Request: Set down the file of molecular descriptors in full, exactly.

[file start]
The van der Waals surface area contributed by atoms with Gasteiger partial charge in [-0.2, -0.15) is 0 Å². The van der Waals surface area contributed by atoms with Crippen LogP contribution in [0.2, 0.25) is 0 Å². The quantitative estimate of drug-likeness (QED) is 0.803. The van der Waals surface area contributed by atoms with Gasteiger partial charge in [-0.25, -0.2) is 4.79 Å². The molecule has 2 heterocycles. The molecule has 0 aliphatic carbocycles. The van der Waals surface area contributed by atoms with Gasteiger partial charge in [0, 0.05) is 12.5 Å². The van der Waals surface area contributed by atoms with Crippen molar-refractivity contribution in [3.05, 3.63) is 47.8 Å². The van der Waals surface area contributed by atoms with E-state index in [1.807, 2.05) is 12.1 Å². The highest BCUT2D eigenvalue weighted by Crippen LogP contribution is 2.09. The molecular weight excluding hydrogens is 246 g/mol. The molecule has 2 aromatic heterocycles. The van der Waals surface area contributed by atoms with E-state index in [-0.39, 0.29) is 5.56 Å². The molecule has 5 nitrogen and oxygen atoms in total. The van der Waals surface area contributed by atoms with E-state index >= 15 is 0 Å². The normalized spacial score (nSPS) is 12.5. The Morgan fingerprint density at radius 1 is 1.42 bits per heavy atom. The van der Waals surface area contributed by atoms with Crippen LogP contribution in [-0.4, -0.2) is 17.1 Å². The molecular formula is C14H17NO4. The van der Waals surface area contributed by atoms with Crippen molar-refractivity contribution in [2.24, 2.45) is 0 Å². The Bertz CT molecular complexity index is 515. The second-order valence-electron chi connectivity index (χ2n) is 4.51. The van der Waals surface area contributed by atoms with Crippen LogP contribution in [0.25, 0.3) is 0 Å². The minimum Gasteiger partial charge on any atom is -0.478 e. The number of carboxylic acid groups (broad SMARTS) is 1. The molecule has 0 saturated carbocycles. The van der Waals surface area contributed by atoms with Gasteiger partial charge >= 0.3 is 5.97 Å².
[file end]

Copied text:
The van der Waals surface area contributed by atoms with Gasteiger partial charge in [-0.2, -0.15) is 0 Å². The van der Waals surface area contributed by atoms with Crippen LogP contribution in [0.2, 0.25) is 0 Å². The quantitative estimate of drug-likeness (QED) is 0.803. The van der Waals surface area contributed by atoms with Gasteiger partial charge in [-0.25, -0.2) is 4.79 Å². The molecule has 2 heterocycles. The molecule has 0 aliphatic carbocycles. The van der Waals surface area contributed by atoms with Gasteiger partial charge in [0, 0.05) is 12.5 Å². The van der Waals surface area contributed by atoms with Crippen molar-refractivity contribution in [3.05, 3.63) is 47.8 Å². The van der Waals surface area contributed by atoms with E-state index in [1.807, 2.05) is 12.1 Å². The highest BCUT2D eigenvalue weighted by Crippen LogP contribution is 2.09. The molecular weight excluding hydrogens is 246 g/mol. The molecule has 2 aromatic heterocycles. The van der Waals surface area contributed by atoms with E-state index in [-0.39, 0.29) is 5.56 Å². The molecule has 5 nitrogen and oxygen atoms in total. The van der Waals surface area contributed by atoms with E-state index >= 15 is 0 Å². The normalized spacial score (nSPS) is 12.5. The Morgan fingerprint density at radius 1 is 1.42 bits per heavy atom. The van der Waals surface area contributed by atoms with Crippen LogP contribution in [-0.4, -0.2) is 17.1 Å². The molecular formula is C14H17NO4. The van der Waals surface area contributed by atoms with Crippen molar-refractivity contribution in [2.24, 2.45) is 0 Å². The Bertz CT molecular complexity index is 515. The second-order valence-electron chi connectivity index (χ2n) is 4.51. The van der Waals surface area contributed by atoms with Crippen LogP contribution in [0.25, 0.3) is 0 Å². The minimum Gasteiger partial charge on any atom is -0.478 e. The number of carboxylic acid groups (broad SMARTS) is 1. The molecule has 0 saturated carbocycles. The van der Waals surface area contributed by atoms with Gasteiger partial charge >= 0.3 is 5.97 Å².